• Table 1: Example of social media threat sources and risks Example threats/ Risks to Threat Sources Description of vulnerability/attack vulnerabilities government Social Spear phishing/ An attack targeting a specific user or group of users that • Privacy engineering whaling attempts to deceive the user into performing an action. • Data leakage Typically initiated through the use of phony widgets/ websites or emails. Exploit of Weak Social media applications rarely leverage strong forms • Privacy improper authentication of authentication. As a result, weak and easily guessed • Data leakage controls mechanisms passwords are employed by users. In addition, password reminder questions are based off of publicly available information (e.g., Sarah Palin attack). Anonymous Many social software sites allow contributions to be made • Regulatory browsing anonymously. and legal • Reputational • Data leakage Limited use of When authenticating using Asynchronous JavaScript and • Regulatory encryption (e.g., Extensible Markup Language (AJAX), mashups, or widgets, and legal SSL, TLS) password information may be transmitted unencrypted • Data leakage and stored outside of the control of the host website. Server-side Denial-of-service Involves bombarding a website or server with more traffic • Reputational attacks attacks than it can handle, effectively causing online gridlock. • Regulatory Often, such attacks are distributed, meaning that multiple and legal computers, usually compromised by malware, send data to the target site in unison. Client-side/ Cross-site request Vulnerability that allows the launch of an attack, whereby • Reputational application forgery a malicious event is executed against an already trusted • Privacy attacks site. Malware Malicious content that leverages social media infrastructure • Reputational to perform nefarious activities. (e.g., the use of Twitter or • Privacy RSS feeds to control botnets; Koobface worm). Botnets • Data leakage can be used to launch denial-of-service attacks. Privacy intrusion Workforce Social networking sites can be used as a source for • Privacy targeting/ conducting surveillance on companies and persons of • Regulatory profiling/ interest. and legal surveillance Impersonation Social software accounts can be established under false • Reputational names in order to impersonate someone else. In addition, • Privacy stolen passwords are used to impersonate the victim. • Regulatory and legal 4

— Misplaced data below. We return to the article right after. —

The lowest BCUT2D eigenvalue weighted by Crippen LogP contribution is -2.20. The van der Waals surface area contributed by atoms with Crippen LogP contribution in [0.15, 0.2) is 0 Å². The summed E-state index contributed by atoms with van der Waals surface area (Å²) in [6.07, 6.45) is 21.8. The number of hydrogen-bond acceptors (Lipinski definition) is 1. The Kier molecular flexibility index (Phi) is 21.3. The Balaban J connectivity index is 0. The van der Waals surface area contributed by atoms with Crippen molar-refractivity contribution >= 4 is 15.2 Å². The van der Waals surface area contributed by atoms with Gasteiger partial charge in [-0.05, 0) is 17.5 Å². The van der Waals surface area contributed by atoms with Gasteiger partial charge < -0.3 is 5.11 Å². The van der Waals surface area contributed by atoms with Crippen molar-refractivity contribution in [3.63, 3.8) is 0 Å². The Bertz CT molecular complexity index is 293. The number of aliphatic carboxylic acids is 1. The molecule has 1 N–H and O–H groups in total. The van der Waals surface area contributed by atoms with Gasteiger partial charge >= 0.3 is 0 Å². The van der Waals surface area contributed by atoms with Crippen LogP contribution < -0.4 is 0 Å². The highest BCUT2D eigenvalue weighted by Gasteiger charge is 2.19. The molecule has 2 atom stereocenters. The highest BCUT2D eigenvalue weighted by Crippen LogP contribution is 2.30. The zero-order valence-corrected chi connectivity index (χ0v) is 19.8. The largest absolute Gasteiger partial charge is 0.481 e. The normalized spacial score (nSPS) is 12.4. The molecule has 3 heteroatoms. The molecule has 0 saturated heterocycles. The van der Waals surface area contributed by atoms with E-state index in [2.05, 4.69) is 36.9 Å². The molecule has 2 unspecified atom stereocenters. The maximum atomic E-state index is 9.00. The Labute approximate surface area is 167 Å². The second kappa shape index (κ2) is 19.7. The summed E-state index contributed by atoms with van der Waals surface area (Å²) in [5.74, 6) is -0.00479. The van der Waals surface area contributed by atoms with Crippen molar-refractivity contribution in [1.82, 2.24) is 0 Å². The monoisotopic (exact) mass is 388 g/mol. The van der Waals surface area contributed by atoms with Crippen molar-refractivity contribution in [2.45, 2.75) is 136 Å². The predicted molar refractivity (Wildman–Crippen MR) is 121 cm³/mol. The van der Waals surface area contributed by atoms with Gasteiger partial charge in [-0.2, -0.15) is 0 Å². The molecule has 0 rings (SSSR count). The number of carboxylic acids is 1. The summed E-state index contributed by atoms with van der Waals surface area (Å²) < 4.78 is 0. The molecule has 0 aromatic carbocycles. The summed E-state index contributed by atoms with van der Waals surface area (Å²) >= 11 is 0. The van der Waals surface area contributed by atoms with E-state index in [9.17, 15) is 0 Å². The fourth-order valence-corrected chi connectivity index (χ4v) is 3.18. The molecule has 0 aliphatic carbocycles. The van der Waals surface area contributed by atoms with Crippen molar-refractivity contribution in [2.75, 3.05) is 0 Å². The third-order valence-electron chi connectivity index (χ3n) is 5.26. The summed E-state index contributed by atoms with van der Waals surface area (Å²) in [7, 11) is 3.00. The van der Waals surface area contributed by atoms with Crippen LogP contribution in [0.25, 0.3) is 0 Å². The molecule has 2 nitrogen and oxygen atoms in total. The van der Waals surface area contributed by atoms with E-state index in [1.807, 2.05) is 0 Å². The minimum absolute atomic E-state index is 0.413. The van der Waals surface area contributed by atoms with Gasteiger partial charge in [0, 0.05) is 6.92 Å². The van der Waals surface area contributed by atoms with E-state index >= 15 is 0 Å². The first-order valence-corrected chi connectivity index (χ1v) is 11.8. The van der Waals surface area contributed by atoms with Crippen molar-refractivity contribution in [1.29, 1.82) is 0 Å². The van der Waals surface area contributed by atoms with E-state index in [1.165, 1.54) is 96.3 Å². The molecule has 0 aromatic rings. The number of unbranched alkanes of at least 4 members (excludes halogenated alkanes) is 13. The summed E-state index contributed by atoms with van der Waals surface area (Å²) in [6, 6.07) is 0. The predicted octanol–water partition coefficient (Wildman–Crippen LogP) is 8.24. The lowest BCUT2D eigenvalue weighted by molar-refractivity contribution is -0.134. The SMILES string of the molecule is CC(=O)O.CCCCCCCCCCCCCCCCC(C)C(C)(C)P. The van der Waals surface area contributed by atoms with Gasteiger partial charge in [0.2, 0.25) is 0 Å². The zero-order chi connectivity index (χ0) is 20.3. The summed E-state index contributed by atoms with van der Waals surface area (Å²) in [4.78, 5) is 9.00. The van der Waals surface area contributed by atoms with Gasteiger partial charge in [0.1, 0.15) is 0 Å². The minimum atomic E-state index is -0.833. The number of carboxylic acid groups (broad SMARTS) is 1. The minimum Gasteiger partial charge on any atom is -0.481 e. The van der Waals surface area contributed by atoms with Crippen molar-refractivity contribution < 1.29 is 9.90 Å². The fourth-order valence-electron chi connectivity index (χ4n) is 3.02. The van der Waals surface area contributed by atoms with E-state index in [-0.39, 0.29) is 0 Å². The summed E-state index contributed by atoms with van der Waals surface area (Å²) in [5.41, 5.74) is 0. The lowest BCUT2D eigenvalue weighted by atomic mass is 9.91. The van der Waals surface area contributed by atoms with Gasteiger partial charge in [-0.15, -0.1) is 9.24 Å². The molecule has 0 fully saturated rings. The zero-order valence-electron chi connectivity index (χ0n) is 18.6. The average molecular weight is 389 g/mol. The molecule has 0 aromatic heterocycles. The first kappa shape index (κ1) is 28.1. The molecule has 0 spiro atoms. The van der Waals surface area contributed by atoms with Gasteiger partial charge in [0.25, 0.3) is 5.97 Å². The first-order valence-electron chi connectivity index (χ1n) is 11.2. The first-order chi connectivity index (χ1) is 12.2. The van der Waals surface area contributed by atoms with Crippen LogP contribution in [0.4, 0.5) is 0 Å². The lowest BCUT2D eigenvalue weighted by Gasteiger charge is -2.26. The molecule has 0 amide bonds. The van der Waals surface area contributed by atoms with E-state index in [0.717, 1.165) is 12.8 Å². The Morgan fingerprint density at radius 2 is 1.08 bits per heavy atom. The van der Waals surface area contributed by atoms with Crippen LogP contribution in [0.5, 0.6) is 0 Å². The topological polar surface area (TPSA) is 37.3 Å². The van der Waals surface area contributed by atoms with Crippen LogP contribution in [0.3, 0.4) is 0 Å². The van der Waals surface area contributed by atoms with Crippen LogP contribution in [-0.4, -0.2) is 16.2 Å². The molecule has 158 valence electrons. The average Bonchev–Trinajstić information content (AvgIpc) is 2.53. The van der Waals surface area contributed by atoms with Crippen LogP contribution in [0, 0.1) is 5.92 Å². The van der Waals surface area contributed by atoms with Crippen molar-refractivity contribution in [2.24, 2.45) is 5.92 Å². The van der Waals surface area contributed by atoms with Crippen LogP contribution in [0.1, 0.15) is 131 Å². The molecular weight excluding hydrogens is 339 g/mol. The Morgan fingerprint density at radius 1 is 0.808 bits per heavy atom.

• A risk-based approach to social media • Outline rules of engagement: Specify the social mediaWhether inadvertent or intentional, the threats and risks behaviors that are encouraged or prohibited, andposed by social media to an organization are equally as articulate how existing codes of ethics and acceptabledangerous to an organization’s employees, stakeholders, use policies relate to social media.and mission. These risks, if identified and controlled in • Determine ownership: Clarify ownership rights ofthe proper way, can bring benefits to the organization content and intellectual property posted to social mediaand society as a whole. Agencies should be proactive sites by employed individuals as well as ownership ofand develop — and continually update — social media the accounts used to post the information.policies. We recommend a five-step approach. • Plan for the breach: Prepare for the after-the-fact discovery of a policy breach by identifying steps that1. Conduct a social media risk assessment would be initiated in the event of an employee notWhile different organizations face different types and complying with these policies.levels of risk when engaging in social media, the first • Specify approval/access processes: Decide whostep in managing the risks is to understand them. For any requires access to specific social media sites/accountsnew program or service, conducting a risk assessment based on business needs and perceived risks. Buildand mitigation prior to its launch or use will likely help a business process around who gains access, who isdetermine which issues need attention. Deloitte’s approach allowed to post, and who authorizes access.for executing an effective social media risk assessmentincludes: 3. Implement a holistic data protection strategy for• Identifying and obtaining a high-level understanding social media technologies of the social media applications in use within an In addition to controls related to policy development and organization awareness and training, an applicable data protection• Establishing the main platforms on which accessed strategy for social media technology that ties into your social media applications reside and identifying the key enterprise data protection strategy is critical. The strategy interfaces between them should leverage applicable tools and technologies to• Identifying, at a high level, user needs, demands, and mitigate both internal and external threats. problems regarding existing/proposed enterprise 2.0 applications and externally hosted social software applications• Recommending controls and procedures to effectively manage identified risks2. Develop a social media policyDue to the particular capabilities of social media,traditional and generic organizational policies typically Such technologies and tools include applicablemay not fully address the risks created by this technology. authentication, authorization, and access controls as wellA specific social media policy, therefore, is a must. The as verification and network monitoring tools to protectpolicy should document its scope, the content to which it data throughout its life cycle — from creation to eventualapplies, and the standards and guidelines to be followed in disposition. We recommend integrating social mediaorder to comply with the policy. technologies with the enterprise’s identity, credentialing, and access management (ICAM); data loss preventionTo develop a policy that governs social media use within (DLP); enterprise digital rights management (EDRM);an organization, we recommended a five-step process. enterprise content management (ECM); and encryption• Define it: Define the mix of social media tools and technologies as applicable. This provides an agency with technologies permitted within the organization. the technical controls required to both share and Document the activities that are allowed in internally or protect data. externally hosted virtual environments. 5